share-holders were well-connected Chairman Julius Muthamia and Kenya Revenue Authority Commissioner General John Munge who has since resigned. Both at various times worked for Trade Bank, which collapsed in a similar manner in the mid ‘90s.
Although CBK is largely autonomous, licensing for banks and closures are done with express authority of the Treasury, which is in the hands of the political
class. The final result is that governors have to wring their hands without raising a finger as banks grossly violate the Central Bank and Banking Acts.
On one hand there should be no reason to worry; Euro Bank in theory accounted for just 0.3 per cent of the system deposits. But looking at the wider picture and
the changed political climate, there are reasons to be wary. Banks in Kenya collapse when power changes hands and the protective veil is withdrawn. The first bank crash session was in 1986, soon after the Kikuyu elite had lost out to the so-called Rift Valley Mafia.
The admittedly poorly capitalised banks came down without CBK trying any salvage measure. One of the owners, who has since died quietly, ran away to the Scandinavia and had most of his property inexplicably sequestered by government.
The next crash related to the peccadilloes of the 1992 elections sucked in politically banks used to haul money off the CBK through devious schemes. This was in 1993. At least six banks mainly associated with Asian businessmen were put in liquidation.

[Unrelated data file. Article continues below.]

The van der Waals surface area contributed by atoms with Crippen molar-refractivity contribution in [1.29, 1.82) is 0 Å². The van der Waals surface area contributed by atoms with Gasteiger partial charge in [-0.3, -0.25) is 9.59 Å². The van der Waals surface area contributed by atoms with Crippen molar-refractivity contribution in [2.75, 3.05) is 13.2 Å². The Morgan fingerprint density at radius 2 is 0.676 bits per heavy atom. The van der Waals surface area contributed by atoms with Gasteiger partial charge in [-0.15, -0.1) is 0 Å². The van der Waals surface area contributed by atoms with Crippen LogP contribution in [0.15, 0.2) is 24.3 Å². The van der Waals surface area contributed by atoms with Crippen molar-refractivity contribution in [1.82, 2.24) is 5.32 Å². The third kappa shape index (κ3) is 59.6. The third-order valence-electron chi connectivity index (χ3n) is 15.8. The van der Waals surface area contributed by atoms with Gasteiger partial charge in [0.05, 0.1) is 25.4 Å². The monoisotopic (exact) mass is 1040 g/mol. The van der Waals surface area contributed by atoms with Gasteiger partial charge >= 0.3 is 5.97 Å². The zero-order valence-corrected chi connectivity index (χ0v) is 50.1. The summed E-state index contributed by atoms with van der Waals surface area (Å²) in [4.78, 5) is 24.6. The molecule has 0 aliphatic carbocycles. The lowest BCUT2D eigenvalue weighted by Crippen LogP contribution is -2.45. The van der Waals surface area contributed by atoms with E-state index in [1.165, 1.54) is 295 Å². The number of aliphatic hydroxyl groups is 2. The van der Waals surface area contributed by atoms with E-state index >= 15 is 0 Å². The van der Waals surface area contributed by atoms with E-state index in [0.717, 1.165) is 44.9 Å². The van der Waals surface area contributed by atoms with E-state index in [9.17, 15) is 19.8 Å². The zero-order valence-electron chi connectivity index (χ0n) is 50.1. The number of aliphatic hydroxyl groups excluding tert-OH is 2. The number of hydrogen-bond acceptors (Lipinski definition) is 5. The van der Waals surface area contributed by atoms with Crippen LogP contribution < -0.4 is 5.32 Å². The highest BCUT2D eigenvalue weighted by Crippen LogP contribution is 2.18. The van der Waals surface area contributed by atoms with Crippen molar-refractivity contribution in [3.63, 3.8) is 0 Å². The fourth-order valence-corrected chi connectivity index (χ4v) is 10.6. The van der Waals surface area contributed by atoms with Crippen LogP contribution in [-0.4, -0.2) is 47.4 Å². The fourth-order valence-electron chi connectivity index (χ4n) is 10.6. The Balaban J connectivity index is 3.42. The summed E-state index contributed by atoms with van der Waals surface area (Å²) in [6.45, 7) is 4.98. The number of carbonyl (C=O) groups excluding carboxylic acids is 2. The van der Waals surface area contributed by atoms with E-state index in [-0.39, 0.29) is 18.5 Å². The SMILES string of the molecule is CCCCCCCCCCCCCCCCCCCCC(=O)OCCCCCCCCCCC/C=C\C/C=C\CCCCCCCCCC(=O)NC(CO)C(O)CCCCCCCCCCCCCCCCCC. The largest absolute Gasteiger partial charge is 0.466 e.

The next one followed the 1997 elections, in 1998. The banks had been stripped clean by politicians and shareholders leaving them on the brink. More disastrous was the bankrupting of the National Bank, a state bank with the furthest reach, putting at the tender mercy of the liquidator before the National Social Security Fund (NSSF) and government injected capital. IMF has since demanded the shell bank be closed without success. Kenya Commercial, had it not been better capitalized, would have been sailing in the same boat.
Every time such an occurrence happens, the common denominator has been loss of parastatal funds. Euro Bank went down after a scandal where Sh256million (US 3.4 ) million of NSSF money disappeared in the institution was exposed. Others to lose out were National Hospital Insurance Fund (Sh493 million) – US$ 6.4million, Kenyatta Hospital (Sh492 million) – US$ 6.5 million, Postal Corporation of Kenya (Sh159 million) – US$ 2.1 million, Kenya Post Office Savings Bank (Sh66 million) – US$ 860000, Kenya Tourism Development Corporation (Sh61 million) – US$ 792000, Kenya Pipeline Company (Sh55 million)- -US$ 714000, Kenya Sugar Board (Sh55 million)- US$ 714000 and Postal Corporation of Kenya Sh53 million (US$ 688000).
Fears are now that owing to the ethnic nature of the Kenyan politics, some of the parastatal heads that threw money into a sure hole might get away with it.
More often than not, they had financed the politicos now singing the song of transparency. At the end of the day, autonomy of the CBK will reassure the banking industry. But small banks will certainly feel the pinch.